CHICAGO -- Midwest residents woke Tuesday to the whir of fans and air conditioners, the soundtrack to an unusually intense heat wave enveloping most of middle America and slowly spreading eastward.
From Texas to the Dakotas, and east to Illinois and Indiana, temperatures and humidity levels soared on Monday and were expected to remain high through at least the end of the week, by which time forecasters say the East Coast will get to share the misery.Seventeen states issued heat watches, warnings or advisories on Monday, when the heat index easily surpassed 100 degrees in many places, including 126 in Newton, Iowa, and 119 in Madison, Minn.
Things were heating up on the East Coast on Tuesday, and the National Weather Service said temperatures in New Jersey that were expected be in the lower 90s and could reach 100 degrees by the end of the week.
Cooling centers were set up in many cities to offer residents places to escape, and they were expected to remain open during the day until the heat abates.
Chicago opened six centers and encouraged residents to go to hundreds of public buildings, including libraries and police stations.
Anne Sheahan, spokeswoman for the city's Department of Family and Support Services, expected the number of people seeking refuge at the centers to climb in step with the temperatures, which were not expected to drop below the mid- to upper-90s throughout the week. The city was also offering rides to cooling centers.
Chicago authorities stepped up their high-heat precautions after a 1995 heat wave killed more than 700 people in less than a week. Now temperatures above 90 degrees trigger an emergency plan that includes city workers calling and visiting the frail and elderly.
In East St. Louis, Ill., a mostly black city that's among the nation's poorest, 79-year-old Bernice Sykes spent Monday in a soup kitchen that had been pressed into service as a makeshift cooling center.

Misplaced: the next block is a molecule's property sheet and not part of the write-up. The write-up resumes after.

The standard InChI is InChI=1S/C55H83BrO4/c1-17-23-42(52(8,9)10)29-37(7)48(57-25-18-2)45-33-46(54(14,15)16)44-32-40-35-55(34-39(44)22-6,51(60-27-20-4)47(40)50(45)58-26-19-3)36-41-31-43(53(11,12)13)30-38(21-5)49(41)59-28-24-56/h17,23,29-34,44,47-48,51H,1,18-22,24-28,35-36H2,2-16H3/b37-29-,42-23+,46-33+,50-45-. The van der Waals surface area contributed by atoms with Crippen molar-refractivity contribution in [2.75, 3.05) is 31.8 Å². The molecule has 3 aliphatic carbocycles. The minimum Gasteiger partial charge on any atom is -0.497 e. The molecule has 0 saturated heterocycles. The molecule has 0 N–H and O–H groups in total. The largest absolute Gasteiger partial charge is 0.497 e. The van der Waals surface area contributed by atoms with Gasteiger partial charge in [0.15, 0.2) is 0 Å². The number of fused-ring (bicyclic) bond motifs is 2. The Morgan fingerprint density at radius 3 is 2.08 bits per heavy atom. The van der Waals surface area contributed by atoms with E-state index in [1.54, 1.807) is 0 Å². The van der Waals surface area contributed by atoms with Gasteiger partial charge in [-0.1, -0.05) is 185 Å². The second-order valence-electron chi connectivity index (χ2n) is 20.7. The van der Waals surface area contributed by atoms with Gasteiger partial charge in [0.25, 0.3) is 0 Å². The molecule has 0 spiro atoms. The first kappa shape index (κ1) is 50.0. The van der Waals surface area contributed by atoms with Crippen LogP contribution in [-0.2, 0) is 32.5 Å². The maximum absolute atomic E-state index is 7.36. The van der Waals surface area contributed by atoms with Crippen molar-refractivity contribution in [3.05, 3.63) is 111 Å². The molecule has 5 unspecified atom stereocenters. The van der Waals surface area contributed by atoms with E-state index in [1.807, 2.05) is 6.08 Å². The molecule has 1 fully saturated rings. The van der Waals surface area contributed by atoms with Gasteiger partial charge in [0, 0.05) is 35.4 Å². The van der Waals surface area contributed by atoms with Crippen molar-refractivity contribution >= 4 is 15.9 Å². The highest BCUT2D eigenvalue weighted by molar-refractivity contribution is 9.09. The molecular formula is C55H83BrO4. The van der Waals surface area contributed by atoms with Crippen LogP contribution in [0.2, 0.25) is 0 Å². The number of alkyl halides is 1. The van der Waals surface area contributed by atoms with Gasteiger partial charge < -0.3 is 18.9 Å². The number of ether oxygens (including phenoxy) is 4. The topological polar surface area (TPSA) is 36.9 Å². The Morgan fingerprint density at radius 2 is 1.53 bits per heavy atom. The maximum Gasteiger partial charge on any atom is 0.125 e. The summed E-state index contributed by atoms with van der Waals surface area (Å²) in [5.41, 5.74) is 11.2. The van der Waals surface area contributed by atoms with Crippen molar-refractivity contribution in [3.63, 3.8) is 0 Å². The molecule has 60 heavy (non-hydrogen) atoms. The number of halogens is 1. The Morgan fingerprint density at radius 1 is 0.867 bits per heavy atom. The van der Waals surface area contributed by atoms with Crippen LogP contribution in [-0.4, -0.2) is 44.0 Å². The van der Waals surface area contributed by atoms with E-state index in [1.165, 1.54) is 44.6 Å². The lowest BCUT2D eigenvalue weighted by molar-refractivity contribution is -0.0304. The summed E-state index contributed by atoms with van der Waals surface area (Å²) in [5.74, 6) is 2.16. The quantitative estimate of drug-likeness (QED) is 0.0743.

Sykes, a retired restaurant worker living on Social Security income, figured she had little choice to seek relief: One of her two tiny fans failed Sunday in her $500-a-month-efficiency apartment, which has no air conditioning.
"I want to get out of there as quick as I can," she said Monday. "Right here, I feel good. But I've got to use that one fan when I get home. It's just so hot."
As with any heat wave, electricity usage has spiked as homes and businesses cranked up their air conditioners.
In Ames, Iowa, where temperatures were expected to hit 95 degrees on Tuesday, the electricity service asked residents to cut back because of high demand, suggesting they turn off unused electrical devices, close drapes during the day and wash clothes in the early morning or evening, after peak usage hours.
In Wisconsin, where the heat index was expected to be in the 100s again Tuesday, the Wisconsin Public Service Corp. said it didn't expect brownouts or blackouts despite the high usage, but it warned that customers should expect to pay more on their next bills.
Utilities suggested using fans, instead of air conditioners, to save energy and money. But the heat has been so intense in many areas that even powerful fans didn't cut it.
"When its 95 degrees out, and the fans blow out hot air that's not enough to drive down body heat," Dr. Bobby Mukkamala, who lives in a suburb of Flint, Mich., said Monday.
Associated Press writers from throughout the region contributed to this report.